Nobody thinks of Lent as a cheery part of the church calendar. Yes, there is joy to be found in the expectation of Jesus’ eventual resurrection on Easter—but there is much darkness to travel through first. There are the grim events of Jesus’ betrayal, arrest, and execution. And there is the sobering reality of our own sinfulness—a reality we must accept before we can understand Christ’s grace.
The paradox of Lent, that strange mix of darkness and hope, has felt particularly real in my relatively small church community this year. Since the beginning of Lent, there have been several deaths within my church family.
Grief and sorrow hang over the church, giving the painful Gospel accounts of Jesus’ suffering and death extra clarity. The pain we feel is very real, but we cling to the hope of Easter—that death is not the end of the story. Death is an obstacle that Jesus Christ has overcome for us, and his rescuing hand will pull us out of that darkness.
In last week’s installment of the “An Encouraging Word” devotional, Max Lucado described death as a river that Jesus has crossed for us:
Jesus saw people enslaved by their fear of a cheap power. He explained that the river of death was nothing to fear. The people wouldn’t believe him. He touched a boy and called him back to life. The followers were still unconvinced. He whispered life into the dead body of a girl. The people were still cynical. He let a dead man spend four days in a grave and then called him out. Is that enough? Apparently not. For it was necessary for him to enter the river, to submerge himself in the water of death before people would believe that death had been conquered.
But after he did, after he came out on the other side of death’s river, it was time to sing … it was time to celebrate. — “An Encouraging Word with Max Lucado,” March 11
With all that in mind, and with Easter not far away, it seems appropriate to reflect this week on the Bible’s teaching about death… and resurrection. Is life after death really possible? Was Jesus really raised from the grave, and if so… what does that mean for us?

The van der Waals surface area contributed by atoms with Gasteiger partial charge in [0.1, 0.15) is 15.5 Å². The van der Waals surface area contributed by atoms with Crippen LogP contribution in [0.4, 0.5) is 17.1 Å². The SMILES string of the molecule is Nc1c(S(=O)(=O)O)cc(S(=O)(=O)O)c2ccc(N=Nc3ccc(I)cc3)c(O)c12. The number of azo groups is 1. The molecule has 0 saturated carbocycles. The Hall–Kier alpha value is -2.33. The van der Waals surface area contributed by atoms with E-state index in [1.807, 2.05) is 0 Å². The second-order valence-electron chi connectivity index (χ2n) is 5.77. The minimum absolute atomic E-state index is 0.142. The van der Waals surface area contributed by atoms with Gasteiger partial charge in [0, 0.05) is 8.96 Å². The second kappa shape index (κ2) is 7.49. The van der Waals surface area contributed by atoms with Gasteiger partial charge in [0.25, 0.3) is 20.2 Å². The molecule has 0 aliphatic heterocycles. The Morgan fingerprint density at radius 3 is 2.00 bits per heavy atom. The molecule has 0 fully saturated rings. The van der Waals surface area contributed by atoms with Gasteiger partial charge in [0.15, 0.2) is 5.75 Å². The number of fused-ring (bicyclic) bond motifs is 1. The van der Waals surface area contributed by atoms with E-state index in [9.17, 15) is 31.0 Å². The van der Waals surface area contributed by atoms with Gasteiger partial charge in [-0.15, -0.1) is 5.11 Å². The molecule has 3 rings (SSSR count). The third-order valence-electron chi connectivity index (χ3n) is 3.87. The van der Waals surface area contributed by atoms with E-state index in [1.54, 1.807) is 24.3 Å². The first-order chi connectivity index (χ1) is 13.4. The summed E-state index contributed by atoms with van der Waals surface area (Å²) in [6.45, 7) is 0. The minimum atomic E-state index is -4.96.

For what I received I passed on to you as of first importance: that Christ died for our sins according to the Scriptures, that he was buried, that he was raised on the third day according to the Scriptures, and that he appeared to Cephas, and then to the Twelve. After that, he appeared to more than five hundred of the brothers and sisters at the same time, most of whom are still living, though some have fallen asleep. Then he appeared to James, then to all the apostles, and last of all he appeared to me also, as to one abnormally born. […]
But if it is preached that Christ has been raised from the dead, how can some of you say that there is no resurrection of the dead? If there is no resurrection of the dead, then not even Christ has been raised. And if Christ has not been raised, our preaching is useless and so is your faith. More than that, we are then found to be false witnesses about God, for we have testified about God that he raised Christ from the dead. But he did not raise him if in fact the dead are not raised. For if the dead are not raised, then Christ has not been raised either. And if Christ has not been raised, your faith is futile; you are still in your sins. Then those also who have fallen asleep in Christ are lost. If only for this life we have hope in Christ, we are of all people most to be pitied.
But Christ has indeed been raised from the dead, the firstfruits of those who have fallen asleep. For since death came through a man, the resurrection of the dead comes also through a man. For as in Adam all die, so in Christ all will be made alive. But each in turn: Christ, the firstfruits; then, when he comes, those who belong to him. Then the end will come, when he hands over the kingdom to God the Father after he has destroyed all dominion, authority and power. For he must reign until he has put all his enemies under his feet. The last enemy to be destroyed is death. For he “has put everything under his feet.” Now when it says that “everything” has been put under him, it is clear that this does not include God himself, who put everything under Christ. When he has done this, then the Son himself will be made subject to him who put everything under him, so that God may be all in all. — 1 Corinthians 15:3-8,12-28 (NIV)
Questions to Consider
- Have you experienced the loss of a loved one recently? How does your attitude toward death change when you accept that Jesus Christ rose from the dead?
- What does it mean that “the last enemy to be destroyed is death”?
- If Christ had not been raised from the dead, what would our relationship with God be like?
The sting of death is sin, and the power of sin is the law. But thanks be to God! He gives us the victory through our Lord Jesus Christ. — 1 Corinthians 15:56-57 (NIV)